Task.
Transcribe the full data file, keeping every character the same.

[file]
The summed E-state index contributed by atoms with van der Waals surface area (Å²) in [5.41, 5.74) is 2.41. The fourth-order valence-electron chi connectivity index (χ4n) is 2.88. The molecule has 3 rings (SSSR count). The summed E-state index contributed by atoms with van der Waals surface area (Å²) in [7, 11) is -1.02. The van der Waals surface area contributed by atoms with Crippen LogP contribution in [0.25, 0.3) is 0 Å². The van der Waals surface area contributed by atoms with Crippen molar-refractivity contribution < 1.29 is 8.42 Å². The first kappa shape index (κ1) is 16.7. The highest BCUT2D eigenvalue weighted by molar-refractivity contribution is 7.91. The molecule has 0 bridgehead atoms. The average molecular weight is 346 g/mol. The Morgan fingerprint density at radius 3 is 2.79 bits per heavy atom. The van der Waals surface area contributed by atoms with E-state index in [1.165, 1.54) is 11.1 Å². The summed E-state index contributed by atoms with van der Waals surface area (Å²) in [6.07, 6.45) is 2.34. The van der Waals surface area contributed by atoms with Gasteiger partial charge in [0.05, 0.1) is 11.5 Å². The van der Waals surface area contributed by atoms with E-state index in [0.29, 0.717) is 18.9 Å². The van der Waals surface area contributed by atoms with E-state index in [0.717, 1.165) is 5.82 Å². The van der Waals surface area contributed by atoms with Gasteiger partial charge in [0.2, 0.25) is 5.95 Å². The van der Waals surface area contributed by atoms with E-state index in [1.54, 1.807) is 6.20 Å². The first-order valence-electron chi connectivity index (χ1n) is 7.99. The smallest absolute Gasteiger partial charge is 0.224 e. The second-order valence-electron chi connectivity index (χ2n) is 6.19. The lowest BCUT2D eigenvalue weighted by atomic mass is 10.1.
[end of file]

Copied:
The summed E-state index contributed by atoms with van der Waals surface area (Å²) in [5.41, 5.74) is 2.41. The fourth-order valence-electron chi connectivity index (χ4n) is 2.88. The molecule has 3 rings (SSSR count). The summed E-state index contributed by atoms with van der Waals surface area (Å²) in [7, 11) is -1.02. The van der Waals surface area contributed by atoms with Crippen LogP contribution in [0.25, 0.3) is 0 Å². The van der Waals surface area contributed by atoms with Crippen molar-refractivity contribution < 1.29 is 8.42 Å². The first kappa shape index (κ1) is 16.7. The highest BCUT2D eigenvalue weighted by molar-refractivity contribution is 7.91. The molecule has 0 bridgehead atoms. The average molecular weight is 346 g/mol. The Morgan fingerprint density at radius 3 is 2.79 bits per heavy atom. The van der Waals surface area contributed by atoms with E-state index in [1.165, 1.54) is 11.1 Å². The summed E-state index contributed by atoms with van der Waals surface area (Å²) in [6.07, 6.45) is 2.34. The van der Waals surface area contributed by atoms with Gasteiger partial charge in [0.05, 0.1) is 11.5 Å². The van der Waals surface area contributed by atoms with E-state index in [0.29, 0.717) is 18.9 Å². The van der Waals surface area contributed by atoms with E-state index in [0.717, 1.165) is 5.82 Å². The van der Waals surface area contributed by atoms with Gasteiger partial charge in [0.2, 0.25) is 5.95 Å². The van der Waals surface area contributed by atoms with E-state index in [1.54, 1.807) is 6.20 Å². The first-order valence-electron chi connectivity index (χ1n) is 7.99. The smallest absolute Gasteiger partial charge is 0.224 e. The second-order valence-electron chi connectivity index (χ2n) is 6.19. The lowest BCUT2D eigenvalue weighted by atomic mass is 10.1.